CH: At Vassar, our auditions are fairly relaxed. Drew and I do these together. Normally, we ask the students to sing a song with or without accompaniment, and we vocalize the students – very much like a voice lesson. That’s usually my favourite part because we often find out something about the student’s range or vocal abilities that even the student wasn’t aware of!  As we are making decisions, we look for students who will be successful in our groups – good pitch and rhythm, a nice voice, and most importantly, an eagerness to sing in a group! We also check their sight-singing, but recently, we simply have an honest conversation about how the student learns music. (These days, everyone learns a bit differently.) The Vassar College Choir (SATB) and Women’s Chorus (SSAA) are open to all students with an audition.

Vassar College Women’s Chorus | Photo: Karl Rabe

DM: To be in my choir, the Chamber Singers, you must first be a member of one of the two larger choirs. So the students must first of all want the experience of more choral singing. For many students just being in one of the larger choirs is enough. Since the chamber singers does more music and more advanced music by and large, and we only have two rehearsals per week instead of three (as the larger choirs do), the student singers have to have a higher skill level. After that, I put together the students that I think will make a good blend and be able to handle the challenge of more responsibility in a small ensemble.

ST: What are some of the challenges faced by choirs today?

CH: I am always seeking ways to strengthen the groups we have in terms of participation. Singing is something that these students can continue doing into their adult lives. Besides the utter enjoyment of singing, it’s a wonderful way to be a part of a group, make friends, and also simply have an artistic outlet. Very few of our students will continue on as professional musicians, but we strive to give them an opportunity to do music at the highest level so this can be a part of their lives forever.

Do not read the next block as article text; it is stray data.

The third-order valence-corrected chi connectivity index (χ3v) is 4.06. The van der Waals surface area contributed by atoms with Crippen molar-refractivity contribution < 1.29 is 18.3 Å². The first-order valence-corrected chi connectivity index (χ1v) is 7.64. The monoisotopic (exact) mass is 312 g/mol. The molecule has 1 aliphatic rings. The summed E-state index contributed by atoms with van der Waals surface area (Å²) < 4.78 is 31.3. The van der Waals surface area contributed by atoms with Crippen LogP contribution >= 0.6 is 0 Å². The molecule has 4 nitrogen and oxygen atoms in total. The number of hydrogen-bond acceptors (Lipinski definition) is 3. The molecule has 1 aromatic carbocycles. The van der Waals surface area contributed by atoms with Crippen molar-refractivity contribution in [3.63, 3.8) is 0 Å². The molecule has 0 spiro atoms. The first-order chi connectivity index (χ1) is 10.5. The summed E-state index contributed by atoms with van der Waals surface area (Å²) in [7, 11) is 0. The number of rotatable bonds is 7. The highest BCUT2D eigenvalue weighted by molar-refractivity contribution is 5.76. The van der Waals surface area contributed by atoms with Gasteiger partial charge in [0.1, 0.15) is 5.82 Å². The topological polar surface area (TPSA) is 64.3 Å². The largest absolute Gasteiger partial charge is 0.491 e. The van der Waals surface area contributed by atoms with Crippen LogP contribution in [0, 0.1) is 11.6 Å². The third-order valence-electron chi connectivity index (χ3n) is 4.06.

DM: I think the biggest challenge is time. People are so busy. And it takes time for music to be learned and to be experienced. You cannot learn how to sing a piece just by listening to it on YouTube or Spotify. You actually have to physically sing the piece, sing it with others, and have the deep somatic experience of inCORPorating all of it, of feeling where all of it is located in your body, not just in your mind.

ST: What advice do you have for young singers out there?

CH: My advice for avocational singers is to get involved in singing in a group as soon as they can! If singing brings them joy, find a choir or small ensemble to sing in. Voice lessons are always an added bonus because it can help you enjoy singing as a soloist and as an ensemble singer. However, if it’s not possible to take lessons, singing in a choir can be the next best thing since you will learn a great deal from your conductor. The more vocal skills you have, the more enjoyable singing will become. For students interested in singing professionally, my advice is still to find a choir to sing in but then get voice lessons right away. (I also encourage these students to take an instrument such as piano. Especially for a student who is coming to voice later in life, having an instrument is pretty much essential, and will help their musicianship immensely.)

DM: Work with a teacher you trust. There are plenty of opportunities out there. So if you don’t like the situation or the teacher, switch to a different one. Nobody is for everyone. Some of learning music is grunt work and you have be willing to do all of that basic work. It is a craft and has to be learned as a craft, and learned well. But once you have enough of the tools in your toolbox, the release of making art and making music that is art, is an incomparable release for the soul.